We can apply boundary conditions and loads to a 2-D static magnetic analysis either on the solid model or on the finite element model. The ANSYS program automatically transfers loads applied to the solid model to the mesh during solution.
We can access all loading operation through a series of cascading menus. When we choose Main Menu>Solution>-Loads->Apply>-Magnetic-, the ANSYS program lists available boundary conditions and three load categories (-Excitation-,-Flag-,-Other-).

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Boundary Conditions

In our model, we need to specify the magnetic vector potential to be zero, i.e., AZ=0. Under the Flux-Parallel, we choose On Lines, and we pick all the lines surrounding the model. The Flux-Parallel boundary conditions force the flux to flow parallel to a surface.
To do so, we use the following steps:
Main Menu>Preprocessor>Loads>-Loads-Apply>-Magnetic-Boundary>-Vector Poten-Flux Par’l-On Lines.

Excitation Loads

Source Current Density (JS): This specifies applied current to a source conductor. The units of JS are amperes / meter 2 in the metric system. For a 2-D analysis, only the Z component of JS is valid, a positive value indicates current flowing in the +Z direction in the planar case and the –Z (hoop) direction in the axisymmetric case.
Usually, we apply current density directly to the area. To do so, we use the following:
Main Menu>Preprocessor>Loads>-Loads-Apply>-Magnetic-Excitation>-Curr Density-On Areas.

Solving the Analysis

This section describes the tasks that we perform to solve a 2-D static magnetic analysis problem.

Defining the Analysis Type

Before we define the analysis type and the type of equation solver the analysis will use, we need to enter the SOLUTION processor. To do so, we use :
Main Menu>Solution
To specify the analysis type, we use:
Main Menu>Solution>New Analysis
Then we choose a static analysis. We can always restart an analysis only if we previously completed a 2-D static magnetic analysis.
Defining Analysis Options
ANSYS provides various equation solvers, including:
• Sparse solver
• Frontal solver
• Jacobi Conjugate Gradient (JCG) solver
• Incomplete Cholesky Conjugate Gradient (ICCG) solver
• Preconditioned Conjugate Gradient (PCG) solver
To select an equation solver, one can specify:
Main Menu>Solution>Analysis Options
For our Model, we use the Jocobi Conjugate Gradient (JCG) solver, because it is more useful for large 2-D models.

Saving a Backup Copy of the Database

Use the SAVE_DB button on the ANSYS Toolbar to save a backup copy of the ANSYS database. This enables us to retrieve the model incase the computer fail while analysis in progress. To retrieve a model, re-enter ANSYS and use the following:
Utility Menu>File>Resum Jobname.db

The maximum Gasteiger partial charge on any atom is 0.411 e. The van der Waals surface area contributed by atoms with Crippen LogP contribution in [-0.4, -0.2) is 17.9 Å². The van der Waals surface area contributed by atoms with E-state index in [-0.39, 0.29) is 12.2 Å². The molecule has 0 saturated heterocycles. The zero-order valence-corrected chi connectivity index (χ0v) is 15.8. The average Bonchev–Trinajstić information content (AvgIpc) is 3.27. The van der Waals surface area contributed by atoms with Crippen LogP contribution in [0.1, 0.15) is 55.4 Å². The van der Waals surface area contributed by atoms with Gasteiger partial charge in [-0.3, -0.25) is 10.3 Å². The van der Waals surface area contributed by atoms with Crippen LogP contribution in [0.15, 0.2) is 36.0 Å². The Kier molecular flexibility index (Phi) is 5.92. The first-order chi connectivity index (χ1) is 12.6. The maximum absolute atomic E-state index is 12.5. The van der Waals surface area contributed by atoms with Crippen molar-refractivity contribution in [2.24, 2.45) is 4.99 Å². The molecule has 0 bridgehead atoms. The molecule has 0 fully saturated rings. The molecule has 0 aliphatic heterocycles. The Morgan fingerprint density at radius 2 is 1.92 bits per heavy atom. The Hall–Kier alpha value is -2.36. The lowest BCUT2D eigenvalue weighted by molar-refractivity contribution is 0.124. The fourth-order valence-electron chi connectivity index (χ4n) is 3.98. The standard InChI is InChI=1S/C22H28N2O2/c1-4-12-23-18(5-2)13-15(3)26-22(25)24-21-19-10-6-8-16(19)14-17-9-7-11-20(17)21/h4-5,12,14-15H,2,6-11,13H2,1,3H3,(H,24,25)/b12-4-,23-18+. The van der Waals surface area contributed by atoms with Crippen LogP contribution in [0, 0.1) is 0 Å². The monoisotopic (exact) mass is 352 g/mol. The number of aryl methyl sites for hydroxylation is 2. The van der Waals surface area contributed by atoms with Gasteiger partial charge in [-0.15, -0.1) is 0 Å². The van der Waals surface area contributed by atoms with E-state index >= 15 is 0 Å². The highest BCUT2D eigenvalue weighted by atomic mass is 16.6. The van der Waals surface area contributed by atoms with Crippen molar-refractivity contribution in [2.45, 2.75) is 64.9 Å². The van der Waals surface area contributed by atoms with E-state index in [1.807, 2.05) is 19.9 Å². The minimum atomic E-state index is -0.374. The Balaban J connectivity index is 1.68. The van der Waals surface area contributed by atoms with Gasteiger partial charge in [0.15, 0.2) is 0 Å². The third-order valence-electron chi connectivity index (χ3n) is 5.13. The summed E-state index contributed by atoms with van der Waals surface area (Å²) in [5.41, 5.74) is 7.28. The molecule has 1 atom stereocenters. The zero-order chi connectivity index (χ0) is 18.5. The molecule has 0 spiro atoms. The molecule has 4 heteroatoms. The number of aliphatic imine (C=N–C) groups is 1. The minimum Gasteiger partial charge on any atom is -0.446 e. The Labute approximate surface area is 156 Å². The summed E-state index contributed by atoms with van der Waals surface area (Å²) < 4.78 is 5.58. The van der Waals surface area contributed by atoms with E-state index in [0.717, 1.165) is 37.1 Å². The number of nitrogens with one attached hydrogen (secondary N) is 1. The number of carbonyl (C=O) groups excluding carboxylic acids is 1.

Starting the Solution

In this step, we specify magnetic solution options and initiate the solution. For a nonlinear analysis, we use two-step solution sequence:
1- Ramp the loads over tree to five substeps, each with one equilibrium iteration.
2- Calculate the final solution over one substep, with five 10-equilibrium iterations.
We can specify the two-step solution sequence and initiate the solution using:
Main Menu>Solution>Electromagnet>Opt & Solv

Tracking Convergence Graphically

As nonlinear electromagnetic analysis proceeds, ANSYS computes convergence norms with corresponding convergence criteria each equilibrium iteration. ANSYS considers a solution to be converged whenever specified convergence criteria are met. Convergence checking may be based on magnetic potential, magnetic field, or magnetic flux density.
In our case, we need to check the magnetic flux density, so if we specify 1.2 as the typical value for magnetic flux and 0.01 as the tolerance, the convergence criterion for magnetic flux would be 0.012. If ANSYS can not converge the solution within the specified number of equilibrium iterations, ANSYS either stops the solution or moves on to the next load step. When the two lines intersect, as shown in Figure 3.7, (Flux and CSG), that means we reach the convergence. The Graphical Solution Tracking (GST) feature displays the computed convergence norm and criteria while the solution is in progress.

Contents
Chapter 1. Introduction
1.1 Magneto Rheological fluids
1.2 Construction of an MR Damper
1.3 Performance of the MR Damper
1.4 Objectives
1.5 Approach
1.6 Outline
1.7 Contributions
Chapter 2. Background
2.1 MR Fluid
2.2 MR Devices
2.3 MR Dampers Basics
2.4 Mathematical Fundamentals of MR Dampers
Chapter 3. Finite Element Analysis- Based MR Model
3.1 Approach and Assumption
3.2 Element Description
3.3 Assumptions and Restrictions
3.4 Steps in a Static Magnetic Analysis
Chapter 4. Finite Element Model Results
4.1 Magnetic Flux Density
4.2 Force vs. Velocity Characteristics
4.3 Magnetic Field
4.4 Magnetic Flux Lines
Chapter 5. Design Analysis
5.1 Model 1: Curved Corner Farthest from the Coil
5.2 Model 2: Chamfered Corners Farthest from the Coil
5.3 Model 3: Two Curved Edges at the Corner of the MR Fluid Passage
5.4 Model 4: Increase the Outer Radius (b) by 50% of its Original Value
5.5 Conclusion
5.5.1 Damper Force Comparison
Chapter 6. Conclusion
1.0 Overview
2.0 Recommendations for Future Studies
References